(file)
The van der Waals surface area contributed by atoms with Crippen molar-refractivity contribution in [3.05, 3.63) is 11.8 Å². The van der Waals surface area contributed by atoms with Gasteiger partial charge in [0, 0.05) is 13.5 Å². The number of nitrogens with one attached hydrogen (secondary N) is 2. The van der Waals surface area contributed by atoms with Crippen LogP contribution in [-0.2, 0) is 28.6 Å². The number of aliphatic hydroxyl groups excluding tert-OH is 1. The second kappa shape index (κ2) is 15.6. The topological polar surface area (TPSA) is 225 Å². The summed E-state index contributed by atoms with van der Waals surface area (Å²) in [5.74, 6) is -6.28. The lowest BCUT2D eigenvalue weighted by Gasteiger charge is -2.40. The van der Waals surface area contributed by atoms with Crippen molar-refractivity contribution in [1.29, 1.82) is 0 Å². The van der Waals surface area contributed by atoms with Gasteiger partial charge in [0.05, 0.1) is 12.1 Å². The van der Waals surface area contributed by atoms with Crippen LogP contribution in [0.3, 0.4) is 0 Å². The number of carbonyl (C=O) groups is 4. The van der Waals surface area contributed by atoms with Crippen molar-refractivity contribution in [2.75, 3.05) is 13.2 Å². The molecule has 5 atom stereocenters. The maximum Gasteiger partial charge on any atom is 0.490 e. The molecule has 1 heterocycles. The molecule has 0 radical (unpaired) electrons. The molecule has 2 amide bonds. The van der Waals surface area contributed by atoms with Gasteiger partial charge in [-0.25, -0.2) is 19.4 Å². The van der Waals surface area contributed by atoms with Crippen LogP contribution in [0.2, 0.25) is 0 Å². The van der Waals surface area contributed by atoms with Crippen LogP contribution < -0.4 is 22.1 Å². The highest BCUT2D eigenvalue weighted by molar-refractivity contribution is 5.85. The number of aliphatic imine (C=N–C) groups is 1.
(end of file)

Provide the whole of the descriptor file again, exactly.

The van der Waals surface area contributed by atoms with Crippen molar-refractivity contribution in [3.05, 3.63) is 11.8 Å². The van der Waals surface area contributed by atoms with Gasteiger partial charge in [0, 0.05) is 13.5 Å². The number of nitrogens with one attached hydrogen (secondary N) is 2. The van der Waals surface area contributed by atoms with Crippen LogP contribution in [-0.2, 0) is 28.6 Å². The number of aliphatic hydroxyl groups excluding tert-OH is 1. The second kappa shape index (κ2) is 15.6. The topological polar surface area (TPSA) is 225 Å². The summed E-state index contributed by atoms with van der Waals surface area (Å²) in [5.74, 6) is -6.28. The lowest BCUT2D eigenvalue weighted by Gasteiger charge is -2.40. The van der Waals surface area contributed by atoms with Crippen molar-refractivity contribution in [1.29, 1.82) is 0 Å². The van der Waals surface area contributed by atoms with Gasteiger partial charge in [0.05, 0.1) is 12.1 Å². The van der Waals surface area contributed by atoms with Crippen LogP contribution in [0.3, 0.4) is 0 Å². The number of carbonyl (C=O) groups is 4. The van der Waals surface area contributed by atoms with Crippen molar-refractivity contribution in [2.75, 3.05) is 13.2 Å². The molecule has 5 atom stereocenters. The maximum Gasteiger partial charge on any atom is 0.490 e. The molecule has 1 heterocycles. The molecule has 0 radical (unpaired) electrons. The molecule has 2 amide bonds. The van der Waals surface area contributed by atoms with Gasteiger partial charge in [-0.25, -0.2) is 19.4 Å². The van der Waals surface area contributed by atoms with Crippen LogP contribution in [0.2, 0.25) is 0 Å². The van der Waals surface area contributed by atoms with Crippen LogP contribution < -0.4 is 22.1 Å². The highest BCUT2D eigenvalue weighted by molar-refractivity contribution is 5.85. The number of aliphatic imine (C=N–C) groups is 1.